Imagine stepping into a giant dressing room that includes all of the significant items of clothing youve worn throughout your life.
If that sentence struck a chord with you, youre in the target audience for Olympia Little Theatres Love, Loss and What I Wore, a mostly funny and sometimes touching piece of theater about womens clothes, shoes, purses and lives.
Men in locker rooms talk about things they dont talk about with women, said Toni Holm, president of the theaters board and the shows stage manager. Women in dressing rooms talk about things they dont talk about with men.
The play, by Nora and Delia Ephron and based on the book by Ilene Beckerman, is set up as a series of monologues about significant clothing and events in womens lives.
Theres a section on my first bra, said Kathryn Beall, the shows director and the theaters artistic manager. Theres a section on the closet. Theres a section on the dressing room, about the things women say when they are standing in front of the mirror.
Beall was drawn to the play when she read about it online, and as soon as she began reading the script, she was hooked. As I was reading it, I called Toni about 10 times, saying: We have to do this play. Ive had this conversation with my mother. Ive had this conversation with my friends.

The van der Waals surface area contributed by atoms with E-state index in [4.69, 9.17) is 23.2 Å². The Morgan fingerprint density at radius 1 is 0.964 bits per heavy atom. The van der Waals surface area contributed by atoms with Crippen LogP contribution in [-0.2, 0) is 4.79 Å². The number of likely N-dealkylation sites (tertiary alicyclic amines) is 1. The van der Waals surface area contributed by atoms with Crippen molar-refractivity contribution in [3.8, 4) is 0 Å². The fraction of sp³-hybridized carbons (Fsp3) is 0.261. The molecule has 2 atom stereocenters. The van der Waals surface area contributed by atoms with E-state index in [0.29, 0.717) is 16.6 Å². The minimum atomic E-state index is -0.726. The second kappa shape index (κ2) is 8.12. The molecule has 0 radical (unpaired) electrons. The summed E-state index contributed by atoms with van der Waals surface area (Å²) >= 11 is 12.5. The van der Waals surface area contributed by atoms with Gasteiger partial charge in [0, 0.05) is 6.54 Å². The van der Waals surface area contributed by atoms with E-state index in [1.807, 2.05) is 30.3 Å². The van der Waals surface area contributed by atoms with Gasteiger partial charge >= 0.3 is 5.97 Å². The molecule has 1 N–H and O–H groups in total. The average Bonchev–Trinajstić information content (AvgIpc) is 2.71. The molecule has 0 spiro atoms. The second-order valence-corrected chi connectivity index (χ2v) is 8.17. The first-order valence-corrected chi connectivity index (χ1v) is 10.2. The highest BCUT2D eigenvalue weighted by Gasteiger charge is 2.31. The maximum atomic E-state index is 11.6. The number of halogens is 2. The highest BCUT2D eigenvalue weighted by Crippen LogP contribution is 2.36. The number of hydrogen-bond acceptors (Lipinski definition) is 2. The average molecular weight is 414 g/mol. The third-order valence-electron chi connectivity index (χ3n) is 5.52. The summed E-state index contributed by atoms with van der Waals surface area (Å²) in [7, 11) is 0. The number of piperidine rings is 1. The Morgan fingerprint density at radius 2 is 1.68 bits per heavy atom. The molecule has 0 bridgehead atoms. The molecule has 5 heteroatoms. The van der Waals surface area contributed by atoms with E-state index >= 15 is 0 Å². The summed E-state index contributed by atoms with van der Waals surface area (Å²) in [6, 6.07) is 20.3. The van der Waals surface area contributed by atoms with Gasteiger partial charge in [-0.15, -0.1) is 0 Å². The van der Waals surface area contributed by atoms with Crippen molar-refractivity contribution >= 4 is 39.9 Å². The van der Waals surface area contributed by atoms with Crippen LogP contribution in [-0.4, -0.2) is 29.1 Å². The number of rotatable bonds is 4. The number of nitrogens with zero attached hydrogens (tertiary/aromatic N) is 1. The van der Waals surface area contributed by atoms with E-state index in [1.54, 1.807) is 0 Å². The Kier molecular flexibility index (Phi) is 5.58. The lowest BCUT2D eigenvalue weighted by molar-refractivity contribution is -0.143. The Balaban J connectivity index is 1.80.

If this sounds like the theatrical version of a chick flick, it is. Reviewing the Broadway production, New York Times critic Charles Isherwood used the phrase chick legit, referring to legitimate theater.
I cant say men wouldnt enjoy the play, but women will enjoy it more, Holm said. Its a bring-your-girlfriends play.
Breezy and perfectly enjoyable for the stray men in the room, its like a big bowl of buttered popcorn (but calorie-free!) for the women who can share deeply in the particulars of experience dissected and discussed, Isherwood wrote.
On Broadway, the show was performed as a staged reading, with famous actresses including Rosie ODonnell and Tyne Daly sitting in chairs.
Were doing it more like a Busby Berkeley musical with a lot of movement, Beall said.
Kathryn has taken a very innovative and very active approach, Holm said. Its very, very funny.
The play also touches on serious subject matter, including breast cancer and rape. Its definitely not suitable for children.
There is also a lot of clothing on stage.
Some of it is on racks; some of it is in their hands; some of it is on displays, Holm said. Some of it they interact with and pass it back and forth.
We have these really cool costumes at OLT that we dont get to use much, Beall said. The vintage ones are made for womens bodies that dont exist right now.
We probably have 1,000 costume pieces on the set. We dont use all of them, but theyre being used as decoration.